Some years ago, I clipped a favorite cartoon by Koren, and I keep it on my desk. It shows two middle aged couples visiting in the living room of one of their homes, with a huge hairy monster looming behind the smiling hosts seated together on a couch. The wife addresses their friends sitting opposite, who are staring at the monster, and says: We deal with it by talking about it.
This is a concept I hold dear, the idea of coping with our demons by talking about them with those we trust, thereby lessening their power to effect our lives. Surely this is the best way to foster understanding and intimacy.
Professionally, I often urge clients to face and perhaps question their fears or concerns about the future, bring them out in the open, and share different perspectives and opinions with friends or loved ones.
So, it was with some surprise that I recently came across some opposite views that I find appealing.
I wish I could, but cannot remember the source of these words I quickly scribbled on the pad I keep by my bed: Curiously, it helped us not to talk things out. Confusion cannot be challenged if there is no finality. In a marriage there is always tomorrow, the apology, the explanation of bad behavior, the kiss.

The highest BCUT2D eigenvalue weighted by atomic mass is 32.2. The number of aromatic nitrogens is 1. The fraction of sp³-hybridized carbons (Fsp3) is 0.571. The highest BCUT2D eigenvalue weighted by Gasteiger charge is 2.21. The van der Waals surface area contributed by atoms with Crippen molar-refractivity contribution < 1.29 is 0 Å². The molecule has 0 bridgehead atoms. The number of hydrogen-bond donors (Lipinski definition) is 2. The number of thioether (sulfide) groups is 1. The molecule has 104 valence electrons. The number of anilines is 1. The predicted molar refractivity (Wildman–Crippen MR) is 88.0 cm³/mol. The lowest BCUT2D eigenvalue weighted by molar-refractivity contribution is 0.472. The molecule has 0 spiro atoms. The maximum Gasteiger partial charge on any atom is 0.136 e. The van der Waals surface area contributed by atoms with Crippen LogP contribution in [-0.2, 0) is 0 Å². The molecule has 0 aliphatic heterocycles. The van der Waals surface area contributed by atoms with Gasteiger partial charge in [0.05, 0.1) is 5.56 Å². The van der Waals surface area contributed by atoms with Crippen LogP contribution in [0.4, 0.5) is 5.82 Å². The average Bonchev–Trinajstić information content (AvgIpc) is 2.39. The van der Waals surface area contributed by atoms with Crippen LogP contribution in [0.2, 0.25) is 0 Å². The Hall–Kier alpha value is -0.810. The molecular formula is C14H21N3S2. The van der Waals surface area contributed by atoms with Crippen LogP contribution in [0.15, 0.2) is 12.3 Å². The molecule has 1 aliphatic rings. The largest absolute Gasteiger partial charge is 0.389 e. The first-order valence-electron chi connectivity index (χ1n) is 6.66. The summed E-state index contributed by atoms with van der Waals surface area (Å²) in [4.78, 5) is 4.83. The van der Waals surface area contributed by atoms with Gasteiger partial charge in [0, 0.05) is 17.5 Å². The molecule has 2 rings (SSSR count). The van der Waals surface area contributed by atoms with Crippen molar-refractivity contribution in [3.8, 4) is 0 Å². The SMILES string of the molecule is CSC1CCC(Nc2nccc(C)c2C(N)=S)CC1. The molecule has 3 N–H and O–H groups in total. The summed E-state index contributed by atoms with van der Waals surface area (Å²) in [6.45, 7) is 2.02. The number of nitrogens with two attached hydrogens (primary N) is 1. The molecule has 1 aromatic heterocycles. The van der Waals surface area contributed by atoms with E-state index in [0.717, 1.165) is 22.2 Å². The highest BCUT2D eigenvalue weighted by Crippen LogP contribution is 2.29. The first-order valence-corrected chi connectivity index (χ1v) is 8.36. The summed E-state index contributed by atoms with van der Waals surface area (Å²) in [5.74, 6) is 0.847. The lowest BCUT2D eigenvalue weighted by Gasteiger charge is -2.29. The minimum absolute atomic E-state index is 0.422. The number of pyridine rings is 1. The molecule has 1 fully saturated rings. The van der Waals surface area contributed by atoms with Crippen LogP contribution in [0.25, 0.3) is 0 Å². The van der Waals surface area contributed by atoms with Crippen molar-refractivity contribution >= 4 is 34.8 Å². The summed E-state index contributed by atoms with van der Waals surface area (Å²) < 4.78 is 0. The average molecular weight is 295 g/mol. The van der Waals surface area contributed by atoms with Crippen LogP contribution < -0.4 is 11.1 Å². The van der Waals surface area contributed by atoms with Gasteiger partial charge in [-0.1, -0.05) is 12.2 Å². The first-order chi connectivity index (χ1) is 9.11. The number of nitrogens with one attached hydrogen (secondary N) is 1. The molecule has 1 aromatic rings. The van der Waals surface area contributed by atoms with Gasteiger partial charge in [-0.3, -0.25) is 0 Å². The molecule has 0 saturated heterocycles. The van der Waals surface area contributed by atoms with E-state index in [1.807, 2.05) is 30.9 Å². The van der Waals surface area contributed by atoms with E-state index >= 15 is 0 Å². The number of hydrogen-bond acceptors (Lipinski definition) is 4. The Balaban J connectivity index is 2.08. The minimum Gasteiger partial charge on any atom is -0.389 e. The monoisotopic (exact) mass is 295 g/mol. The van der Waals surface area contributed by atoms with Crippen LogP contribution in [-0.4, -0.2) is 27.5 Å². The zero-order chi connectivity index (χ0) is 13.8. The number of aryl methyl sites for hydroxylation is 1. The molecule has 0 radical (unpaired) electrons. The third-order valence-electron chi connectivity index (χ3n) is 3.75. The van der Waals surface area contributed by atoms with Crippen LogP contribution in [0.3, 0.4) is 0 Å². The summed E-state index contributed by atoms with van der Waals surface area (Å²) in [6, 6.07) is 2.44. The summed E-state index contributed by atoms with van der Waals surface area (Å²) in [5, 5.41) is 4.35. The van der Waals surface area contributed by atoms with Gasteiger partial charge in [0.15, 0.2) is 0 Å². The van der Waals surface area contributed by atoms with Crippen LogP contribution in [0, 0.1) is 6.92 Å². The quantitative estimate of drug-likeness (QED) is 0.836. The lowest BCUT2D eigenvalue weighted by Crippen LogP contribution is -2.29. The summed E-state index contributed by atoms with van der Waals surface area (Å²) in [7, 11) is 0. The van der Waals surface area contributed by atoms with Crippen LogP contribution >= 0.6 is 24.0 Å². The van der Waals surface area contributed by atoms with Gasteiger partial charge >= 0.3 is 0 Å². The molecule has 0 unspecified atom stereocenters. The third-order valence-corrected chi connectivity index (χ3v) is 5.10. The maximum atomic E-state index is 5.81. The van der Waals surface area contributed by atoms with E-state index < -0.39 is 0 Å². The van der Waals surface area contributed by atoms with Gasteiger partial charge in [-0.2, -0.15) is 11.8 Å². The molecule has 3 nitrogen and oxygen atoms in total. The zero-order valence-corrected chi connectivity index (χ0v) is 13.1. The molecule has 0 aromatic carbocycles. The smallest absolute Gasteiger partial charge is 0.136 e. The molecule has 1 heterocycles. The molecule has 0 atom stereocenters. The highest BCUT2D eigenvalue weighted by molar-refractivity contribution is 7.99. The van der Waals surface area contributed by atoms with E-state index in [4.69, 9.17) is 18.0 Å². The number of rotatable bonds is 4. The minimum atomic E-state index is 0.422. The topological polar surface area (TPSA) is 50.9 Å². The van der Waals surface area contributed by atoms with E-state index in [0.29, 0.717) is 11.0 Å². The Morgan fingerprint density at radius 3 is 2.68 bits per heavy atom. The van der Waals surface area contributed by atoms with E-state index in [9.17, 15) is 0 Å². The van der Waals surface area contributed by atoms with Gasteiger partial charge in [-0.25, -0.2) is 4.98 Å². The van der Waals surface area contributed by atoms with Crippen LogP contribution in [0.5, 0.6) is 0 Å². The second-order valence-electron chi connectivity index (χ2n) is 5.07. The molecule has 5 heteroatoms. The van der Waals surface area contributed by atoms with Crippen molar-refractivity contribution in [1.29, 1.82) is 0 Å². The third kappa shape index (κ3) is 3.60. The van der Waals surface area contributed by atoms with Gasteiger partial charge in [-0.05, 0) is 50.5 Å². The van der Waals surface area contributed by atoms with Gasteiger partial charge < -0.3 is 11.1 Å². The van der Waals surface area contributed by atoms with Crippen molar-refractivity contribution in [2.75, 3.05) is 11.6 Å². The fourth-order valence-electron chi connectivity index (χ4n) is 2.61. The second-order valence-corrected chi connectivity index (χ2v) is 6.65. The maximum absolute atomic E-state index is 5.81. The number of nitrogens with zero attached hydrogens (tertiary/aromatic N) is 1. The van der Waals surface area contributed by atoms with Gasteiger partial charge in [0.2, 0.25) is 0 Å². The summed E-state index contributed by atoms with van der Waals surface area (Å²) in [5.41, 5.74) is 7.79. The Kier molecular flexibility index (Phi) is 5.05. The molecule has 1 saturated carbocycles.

Weeks later when I gathered up my collection of bedside notes and reread this quote, I realized more fully the wisdom it held. Those whose relationships have survived long term have all probably learned this lesson, to pick and choose which incidents, which thoughts or daydreams, which monsters need to be talked about and which are best left to confusion, to uncertainty, to apology, or just to the kiss.
And here’s another strategy.
When Colbert King, Pulitzer Prize winning columnist and deputy editor of the editorial page of the Washington Post was asked about his wife of over 50 years, King commented: We have a mixed marriage, she’s a registered Republican, and I’m a Democrat.
Actually, King and his wife, Gwendolyn King, both held a number of high government positions, he as Deputy Assistant Secretary of the Treasury in the Carter administration, she as a Deputy Assistant to Ronald Reagan and as Director of the Social Security Administration under George H.W. Bush.
When interviewed and asked how he handles their disagreements. King, who will soon be 76, responded that he just goes with the flow and added: You have to learn how to mumble if you’re going to keep the marriage going . . . that you don’t have arguments . . . because if you‘ve got to say it . . . five years from now when you’re about to brush your teeth, she’s going to get the last word . . . I don’t disagree with my wife about anything, I just enjoy the moments.
So, perhaps there are times to throw a blanket over the monster, cultivate confusion, and mumble.